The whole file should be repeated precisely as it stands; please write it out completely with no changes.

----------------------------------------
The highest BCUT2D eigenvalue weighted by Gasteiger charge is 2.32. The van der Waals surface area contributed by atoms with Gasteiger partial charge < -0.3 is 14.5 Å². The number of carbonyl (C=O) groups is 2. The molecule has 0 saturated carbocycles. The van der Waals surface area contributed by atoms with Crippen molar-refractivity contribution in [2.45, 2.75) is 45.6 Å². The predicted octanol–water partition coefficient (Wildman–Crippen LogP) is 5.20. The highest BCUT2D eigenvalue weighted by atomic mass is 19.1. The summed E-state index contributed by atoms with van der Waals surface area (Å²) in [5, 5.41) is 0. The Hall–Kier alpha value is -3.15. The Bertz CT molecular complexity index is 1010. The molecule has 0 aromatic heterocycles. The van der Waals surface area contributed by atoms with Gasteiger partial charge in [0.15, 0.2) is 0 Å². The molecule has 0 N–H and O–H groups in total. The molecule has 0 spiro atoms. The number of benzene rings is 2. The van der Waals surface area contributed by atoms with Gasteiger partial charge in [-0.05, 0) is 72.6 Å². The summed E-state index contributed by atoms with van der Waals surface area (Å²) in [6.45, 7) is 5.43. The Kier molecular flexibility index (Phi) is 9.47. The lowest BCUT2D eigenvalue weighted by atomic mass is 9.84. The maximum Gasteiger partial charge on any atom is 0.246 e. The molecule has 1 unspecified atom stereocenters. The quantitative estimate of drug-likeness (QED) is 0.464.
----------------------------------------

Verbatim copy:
The highest BCUT2D eigenvalue weighted by Gasteiger charge is 2.32. The van der Waals surface area contributed by atoms with Gasteiger partial charge < -0.3 is 14.5 Å². The number of carbonyl (C=O) groups is 2. The molecule has 0 saturated carbocycles. The van der Waals surface area contributed by atoms with Crippen molar-refractivity contribution in [2.45, 2.75) is 45.6 Å². The predicted octanol–water partition coefficient (Wildman–Crippen LogP) is 5.20. The highest BCUT2D eigenvalue weighted by atomic mass is 19.1. The summed E-state index contributed by atoms with van der Waals surface area (Å²) in [5, 5.41) is 0. The Hall–Kier alpha value is -3.15. The Bertz CT molecular complexity index is 1010. The molecule has 0 aromatic heterocycles. The van der Waals surface area contributed by atoms with Gasteiger partial charge in [0.15, 0.2) is 0 Å². The molecule has 0 N–H and O–H groups in total. The molecule has 0 spiro atoms. The number of benzene rings is 2. The van der Waals surface area contributed by atoms with Gasteiger partial charge in [-0.05, 0) is 72.6 Å². The summed E-state index contributed by atoms with van der Waals surface area (Å²) in [6.45, 7) is 5.43. The Kier molecular flexibility index (Phi) is 9.47. The lowest BCUT2D eigenvalue weighted by atomic mass is 9.84. The maximum Gasteiger partial charge on any atom is 0.246 e. The molecule has 1 unspecified atom stereocenters. The quantitative estimate of drug-likeness (QED) is 0.464.